Many players and caddies in season restart at Colonial ignore the social-distancing advice of staying 6 feet apart and dismiss other health tips designed to limit coronavirus exposure, reports say. Will any of that matter? We'll soon find out.
Is it possible that players and caddies on the PGA Tour didn’t get the memo?
Some apparently got the word and are choosing to ignore it or simply don’t believe that an issue exists with social distancing during the coronavirus pandemic.
It’s frightening to think that these guys who can bomb it 300-plus yards off the tee and make a 7-iron shot dance around the pin all of a sudden could become doctors as well as professional golfers. According to the reporting from the Charles Schwab Challenge this week at Colonial Country Club in Fort Worth, Texas, that is exactly what is happening.
It seems as if social distancing and the other mitigating actions adopted by the PGA Tour from recommendations by the U.S. Centers for Disease Control and Prevention are being ignored by some players and caddies this week as the Tour returns from a three-month suspension (tee times).
Golf Digest’s Brian Wacker and ESPN’s Michael Collins reported that some players and caddies will challenge or perhaps even ignore the suggested policies from federal, state and local health officials and implemented by the PGA Tour.
Does this seem alarmist? Possibly. But, if the U.S. had displayed more urgency earlier this year as the number of coronavirus infections increased, we might be in a much different position today.
At the same time, Texas, the first state to reopen its economy – at $1.8 trillion, it’s behind only California’s in size and ranks 10th in the world – reported COVID-19 numbers on the rise. On Monday, hospitals admitted 1,935 patients for coronavirus-related treatment, the highest number since 1,888 were admitted May 5.
Tarrant County, home to Fort Worth and Colonial, and Dallas County to the east rank Nos. 2 and 3, respectively, in the state in the number of coronavirus infections, according to the Texas Department of State Health Services.
Texas has reported more than 75,000 infections and 1,800-plus deaths, so players’ ignoring the guidance from health officials and Tour officials seems to be reckless behavior.
“They're telling us to do social distancing, practice social distancing, take every precaution possible. And some of the players are,” Kevin Na, Colonial’s defending champion, said Wednesday. “But you've got to remember that all of us tested negative. We just took two tests to get here – one at home and once we got here – so I think guys get a little comfortable. And at the same time, you see your friends and your caddies and other Tour staff members, and we're friends with them, and you just kind of start talking to them. You get closer and closer, and you kind of forget because you're so happy and excited to see them that you forget about social distancing.”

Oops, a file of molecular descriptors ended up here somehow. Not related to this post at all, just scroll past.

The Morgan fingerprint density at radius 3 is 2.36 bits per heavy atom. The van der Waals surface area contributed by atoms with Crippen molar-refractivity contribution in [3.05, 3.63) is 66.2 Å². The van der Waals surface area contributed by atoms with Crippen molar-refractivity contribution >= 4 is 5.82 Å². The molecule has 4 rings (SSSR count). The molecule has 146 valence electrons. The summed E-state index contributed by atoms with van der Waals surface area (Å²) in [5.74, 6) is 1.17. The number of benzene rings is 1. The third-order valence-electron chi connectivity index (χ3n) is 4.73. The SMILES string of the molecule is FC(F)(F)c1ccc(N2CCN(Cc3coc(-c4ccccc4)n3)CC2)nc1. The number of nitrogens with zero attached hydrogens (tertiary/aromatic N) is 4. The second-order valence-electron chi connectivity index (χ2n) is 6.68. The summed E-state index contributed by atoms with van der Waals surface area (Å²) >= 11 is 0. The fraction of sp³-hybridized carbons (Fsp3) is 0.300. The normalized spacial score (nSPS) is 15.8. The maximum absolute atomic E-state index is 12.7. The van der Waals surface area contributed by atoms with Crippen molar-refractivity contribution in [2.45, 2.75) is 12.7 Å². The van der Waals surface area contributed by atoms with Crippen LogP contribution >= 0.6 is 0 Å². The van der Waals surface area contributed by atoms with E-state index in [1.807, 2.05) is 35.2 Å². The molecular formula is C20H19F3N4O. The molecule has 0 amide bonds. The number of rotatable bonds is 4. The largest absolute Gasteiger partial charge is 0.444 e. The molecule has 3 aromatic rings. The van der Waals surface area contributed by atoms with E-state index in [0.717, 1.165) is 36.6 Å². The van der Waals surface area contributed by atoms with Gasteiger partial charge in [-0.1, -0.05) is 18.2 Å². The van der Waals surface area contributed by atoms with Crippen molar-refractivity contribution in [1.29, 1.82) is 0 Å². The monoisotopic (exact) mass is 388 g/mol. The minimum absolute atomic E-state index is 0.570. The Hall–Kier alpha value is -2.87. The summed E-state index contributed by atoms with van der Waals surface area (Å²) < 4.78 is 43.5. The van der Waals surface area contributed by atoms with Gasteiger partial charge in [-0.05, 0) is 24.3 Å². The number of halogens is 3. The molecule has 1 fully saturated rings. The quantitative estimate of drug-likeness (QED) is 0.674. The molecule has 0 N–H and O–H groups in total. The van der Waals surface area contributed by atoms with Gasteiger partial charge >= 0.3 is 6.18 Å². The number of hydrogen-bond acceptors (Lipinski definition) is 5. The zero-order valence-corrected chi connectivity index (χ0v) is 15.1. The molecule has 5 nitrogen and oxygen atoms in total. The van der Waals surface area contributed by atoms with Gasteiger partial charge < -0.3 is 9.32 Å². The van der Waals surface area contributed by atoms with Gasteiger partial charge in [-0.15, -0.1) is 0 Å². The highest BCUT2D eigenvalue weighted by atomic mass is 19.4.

Na’s sentiment appears to be prevalent among the players and caddies. According to Michael Bamberger’s report on Golf.com, the Tour’s concept of insulating tournament participants in a “bubble” already might have burst as players quickly resort to their respective routines.
Being tested simply means that at that moment in time one is not symptomatic. At any point afterward, the recently tested patient could become infected and thus unknowingly run the risk of spreading the disease to others.
Bamberger also wrote: “A trick-of-the-trade, one caddie was saying on Tuesday, is to put your forehead in front of your car’s air conditioner, before submitting to the mandatory forehead temperature check at the entrance.”
So, social distancing appears to be an afterthought, with tricks for the testers and a wave of the hand at medical guidance, including where to eat and how to commute to the tournament. It seems like a recipe for disaster that we won’t fully understand until 14 days from now, when the Tour has gone from Fort Worth to Hilton Head Island, S.C., to Cromwell, Conn.
“I think it's important to go through it all,” Brooks Koepka said when asked about the importance of following the protocols. “The thing is, if we come back and all of a sudden if you guys get it, we're looking at not playing again. So, I think it's important to make sure that we go through all these things, because I want to play. I know everybody out here wants to play. I know the fans want to see us play, so we've got to take all those protocols seriously if we really want to be out here for the rest of the year.”
It would not be fair to label the entire group of PGA Tour players as bad actors. Justin Thomas took the precautions to heart and has remained indoors each night, hiring a chef for meals.
“We're having pretty much every meal in the house,” said Thomas, who is sharing a house with Rickie Fowler and his wife, Allison Stokke, and Jason Dufner. “We just felt like the more things that we control and the less variables in terms of either food I was eating or stuff I was touching, if we just kind of keep our circle small and stay in that circle, we felt like that was going to be the best option.”
If the virus starts to spread throughout the Tour and its players, what will happen?
“I asked that same question to the PGA Tour,” Na said. “And I think the answer I got was, we hope it doesn't happen, and we don't think it's going to happen because with all the testing that we're doing and the precautions we're taking. But if it does, if it starts spreading, then they will reassess, and they'll most likely start having to have to cancel tournaments.”
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